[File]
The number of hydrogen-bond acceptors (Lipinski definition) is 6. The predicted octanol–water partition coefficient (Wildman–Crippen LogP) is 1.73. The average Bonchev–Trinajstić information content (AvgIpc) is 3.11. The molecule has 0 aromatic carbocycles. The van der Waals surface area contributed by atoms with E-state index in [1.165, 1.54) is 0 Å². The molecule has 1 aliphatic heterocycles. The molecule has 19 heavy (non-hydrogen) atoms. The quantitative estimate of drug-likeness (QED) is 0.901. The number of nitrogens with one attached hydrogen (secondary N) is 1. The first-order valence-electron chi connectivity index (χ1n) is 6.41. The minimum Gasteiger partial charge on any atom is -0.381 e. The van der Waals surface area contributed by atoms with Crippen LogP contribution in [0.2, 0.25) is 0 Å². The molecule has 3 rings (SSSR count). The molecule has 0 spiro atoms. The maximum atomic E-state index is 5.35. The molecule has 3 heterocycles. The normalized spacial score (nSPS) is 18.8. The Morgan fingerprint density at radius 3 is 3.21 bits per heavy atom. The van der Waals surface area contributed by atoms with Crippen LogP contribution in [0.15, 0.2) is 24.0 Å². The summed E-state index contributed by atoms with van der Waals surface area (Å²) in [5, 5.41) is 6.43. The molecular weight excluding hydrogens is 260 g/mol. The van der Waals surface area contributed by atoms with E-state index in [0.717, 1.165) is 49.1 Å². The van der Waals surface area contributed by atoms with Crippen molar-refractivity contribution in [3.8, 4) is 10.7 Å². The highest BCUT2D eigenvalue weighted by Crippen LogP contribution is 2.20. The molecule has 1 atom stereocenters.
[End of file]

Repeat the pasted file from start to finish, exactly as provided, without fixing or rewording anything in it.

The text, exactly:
The number of hydrogen-bond acceptors (Lipinski definition) is 6. The predicted octanol–water partition coefficient (Wildman–Crippen LogP) is 1.73. The average Bonchev–Trinajstić information content (AvgIpc) is 3.11. The molecule has 0 aromatic carbocycles. The van der Waals surface area contributed by atoms with E-state index in [1.165, 1.54) is 0 Å². The molecule has 1 aliphatic heterocycles. The molecule has 19 heavy (non-hydrogen) atoms. The quantitative estimate of drug-likeness (QED) is 0.901. The number of nitrogens with one attached hydrogen (secondary N) is 1. The first-order valence-electron chi connectivity index (χ1n) is 6.41. The minimum Gasteiger partial charge on any atom is -0.381 e. The van der Waals surface area contributed by atoms with Crippen LogP contribution in [0.2, 0.25) is 0 Å². The molecule has 3 rings (SSSR count). The molecule has 0 spiro atoms. The maximum atomic E-state index is 5.35. The molecule has 3 heterocycles. The normalized spacial score (nSPS) is 18.8. The Morgan fingerprint density at radius 3 is 3.21 bits per heavy atom. The van der Waals surface area contributed by atoms with Crippen LogP contribution in [0.15, 0.2) is 24.0 Å². The summed E-state index contributed by atoms with van der Waals surface area (Å²) in [5, 5.41) is 6.43. The molecular weight excluding hydrogens is 260 g/mol. The van der Waals surface area contributed by atoms with E-state index in [0.717, 1.165) is 49.1 Å². The van der Waals surface area contributed by atoms with Crippen molar-refractivity contribution in [3.8, 4) is 10.7 Å². The highest BCUT2D eigenvalue weighted by Crippen LogP contribution is 2.20. The molecule has 1 atom stereocenters.